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The Cheering Section: Masons and Baseball

By Aimee Newell

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2015_055DP1DB

As we head toward the baseball’s stretch drive, it seems as good a time as any to reflect on Freemasonry’s long history with the national pastime. Many readers are no doubt aware that Hall of Famers including Rogers Hornsby, Cy Young, Ty Cobb, and Honus Wagner were active Masons, but that may in fact be just the tip of the iceberg. Turns out, during the early 20th century Masonic baseball teams and even leagues were fairly common all across the country. Check out the blog post below from the Scottish Rite Museum’s (and California Freemason magazine contributor) Aimee Newell for more on what one unusual old uniform tells us about the fraternity’s connection to the game.

(And speaking of the old ballgame, don’t forget that Masons4Mitts glove drive is entering its stretch drive, so help a young player learn the game by donating a mitt to kids in need and be sure to check out Masons Night at the Ballpark later this summer in San Francisco, Los Angeles, Anaheim, and San Diego.)

This article was originally published at the Scottish Rite Masonic Museum & Library’s blog (http://nationalheritagemuseum.typepad.com). The Scottish Rite Masonic Museum & Library in Lexington, Massachusetts is an American history museum founded and supported by Scottish Rite Freemasons in the Northern Masonic Jurisdiction.

Play Ball! A Masonic Baseball Jersey

With calls of “play ball” starting the 2016 baseball season this coming Sunday, it seemed right to focus our blog post this week on a Masonic baseball jersey that we recently added to the Scottish Rite Masonic Museum & Library collection. The short-sleeved shirt is off-white with dark pinstripes and bears the team name across the chest, “Ionic.”  What made this an exciting find for us is the blue patch on one sleeve with a square and compasses symbol and a G in the center.  This jersey seems to have been worn by a member of a team in a Masonic baseball league during the late 1910s or early 1920s.

“A Masonic baseball league?” you might ask, “how many of those could there have been?” Turns out, there were several, so we don’t know where this shirt was originally worn.  Initially, we thought that the jersey might have been used by the Ionic team that played in Detroit during the 1910s and 1920s.  Newspaper accounts from 1917 through 1921 trace the league’s games and frequently reference the Ionic team, who were the 1918 champions.  But we haven’t been able to conclusively link this shirt to the Detroit league yet.  There was also a league active in western New York during the 1930s, although we do not have a complete list of team names.  And, Duluth, Minnesota, Freemasons organized an “indoor baseball league” in 1914, which was active into the 1920s.  Newspaper articles confirm that this league had an Ionic Lodge team, but a March 1922 article about their playoff contest refers to them as “the Red and Gray squad,” suggesting their team colors do not match this jersey.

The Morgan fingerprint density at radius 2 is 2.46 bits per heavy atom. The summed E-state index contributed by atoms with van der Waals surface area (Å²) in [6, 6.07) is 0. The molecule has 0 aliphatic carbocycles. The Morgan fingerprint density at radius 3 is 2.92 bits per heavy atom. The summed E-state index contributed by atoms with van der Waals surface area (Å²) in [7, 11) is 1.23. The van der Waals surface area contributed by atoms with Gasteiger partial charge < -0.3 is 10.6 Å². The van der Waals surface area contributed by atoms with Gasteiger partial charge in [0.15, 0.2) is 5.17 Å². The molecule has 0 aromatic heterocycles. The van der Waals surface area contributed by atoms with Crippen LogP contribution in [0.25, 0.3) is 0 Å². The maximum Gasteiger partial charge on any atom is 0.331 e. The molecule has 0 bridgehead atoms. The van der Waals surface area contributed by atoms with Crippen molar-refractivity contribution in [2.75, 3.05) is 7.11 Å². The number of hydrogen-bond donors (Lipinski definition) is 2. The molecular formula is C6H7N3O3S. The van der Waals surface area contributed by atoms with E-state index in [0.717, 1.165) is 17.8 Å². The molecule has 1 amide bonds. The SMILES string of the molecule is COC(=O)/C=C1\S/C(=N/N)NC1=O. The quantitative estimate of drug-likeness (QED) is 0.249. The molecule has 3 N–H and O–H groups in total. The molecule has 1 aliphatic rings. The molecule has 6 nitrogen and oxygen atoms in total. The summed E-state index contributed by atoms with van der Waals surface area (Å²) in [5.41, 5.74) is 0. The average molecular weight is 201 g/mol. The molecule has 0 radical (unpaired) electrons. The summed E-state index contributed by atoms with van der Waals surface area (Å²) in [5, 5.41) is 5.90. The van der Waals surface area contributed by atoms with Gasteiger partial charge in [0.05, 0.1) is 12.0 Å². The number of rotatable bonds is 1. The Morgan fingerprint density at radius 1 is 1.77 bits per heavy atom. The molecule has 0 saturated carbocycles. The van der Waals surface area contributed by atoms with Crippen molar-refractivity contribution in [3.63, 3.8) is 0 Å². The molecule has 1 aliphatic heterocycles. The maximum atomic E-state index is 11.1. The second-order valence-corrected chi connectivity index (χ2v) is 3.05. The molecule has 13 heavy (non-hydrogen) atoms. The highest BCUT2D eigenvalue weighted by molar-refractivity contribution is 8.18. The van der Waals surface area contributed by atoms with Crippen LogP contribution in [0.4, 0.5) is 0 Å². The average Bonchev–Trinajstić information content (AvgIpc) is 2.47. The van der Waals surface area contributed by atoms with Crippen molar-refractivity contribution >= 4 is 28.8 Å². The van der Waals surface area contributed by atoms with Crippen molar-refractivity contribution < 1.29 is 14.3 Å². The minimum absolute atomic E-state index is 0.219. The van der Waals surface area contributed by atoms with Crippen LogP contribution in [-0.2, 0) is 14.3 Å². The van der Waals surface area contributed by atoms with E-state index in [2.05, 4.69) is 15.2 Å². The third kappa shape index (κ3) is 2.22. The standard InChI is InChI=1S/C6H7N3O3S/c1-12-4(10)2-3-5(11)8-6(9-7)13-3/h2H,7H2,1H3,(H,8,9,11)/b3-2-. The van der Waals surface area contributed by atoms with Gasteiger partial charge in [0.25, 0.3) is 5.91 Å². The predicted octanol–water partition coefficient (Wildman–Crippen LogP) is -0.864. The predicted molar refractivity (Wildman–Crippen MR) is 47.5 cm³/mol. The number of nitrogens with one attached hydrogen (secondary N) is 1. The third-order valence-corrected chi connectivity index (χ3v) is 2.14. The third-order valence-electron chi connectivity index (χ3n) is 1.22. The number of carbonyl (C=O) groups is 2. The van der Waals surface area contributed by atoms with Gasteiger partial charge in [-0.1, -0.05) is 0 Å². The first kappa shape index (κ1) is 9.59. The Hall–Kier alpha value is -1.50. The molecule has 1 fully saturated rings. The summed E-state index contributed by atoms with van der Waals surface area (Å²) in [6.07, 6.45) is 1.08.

Other items in our collection also tell us that “Masonic” baseball games took place in New Jersey. This ticket (above), from our Archives, admitted the bearer to a game on June 24, 1911, between Irvington’s Franklin Lodge No. 10 and Newark’s Oriental Lodge No. 51.  And, a photo in our collection (below) from October 1935 documents an “All-Star Masonic Game” that was played in Trenton between National League and American League players.  The teams were made up of professional baseball players who were also Freemasons.  It seems to have been a fundraising event put on by Trenton’s Tall Cedars of Lebanon Forest No. 4.

Our Ionic shirt has a label stitched inside telling us that it was made by Thomas E. Wilson and Company in Chicago. However, a few years before this shirt was made, in 1909 and 1910, consecutive Grand Masters of Illinois ruled that a group of baseball clubs with all-Masonic players “cannot use the name “Masonic Baseball League” or any other name in which Mason or Masonic appears” in the jurisdiction.  While creating the league and playing the games was not banned, it was felt that “it would not do for lodges to vote funds for the entertainment and amusement of a few members, who desire to engage in something foreign to Masonry.”

Histories of Thomas E. Wilson and Company (known today as Wilson Sporting Goods Company) help us to date this jersey between 1916 and 1925, when it was using the particular label in this shirt, and the Thomas E. Wilson and Company name. Thomas E. Wilson (1868-1958), who was born in Canada and came to Chicago in 1877, joined that city’s Mizpah Lodge No. 768 in 1894.  Do you have any documents or objects associated with a Masonic baseball league?  Do you know where this jersey might have been used?  Leave us a comment below!

Masonic Ionic Baseball Jersey, 1916-1925, Thomas E. Wilson and Company, Chicago, Scottish Rite Masonic Museum & Library purchase, 2015.055. Photograph by David Bohl.

Ticket, 1911, unidentified maker, New Jersey, gift of Grant Romer, A87/010/1.

All-Star Masonic Baseball Game. 1935, Moyer, Trenton, New Jersey, gift of Donald Randall, 90.42.

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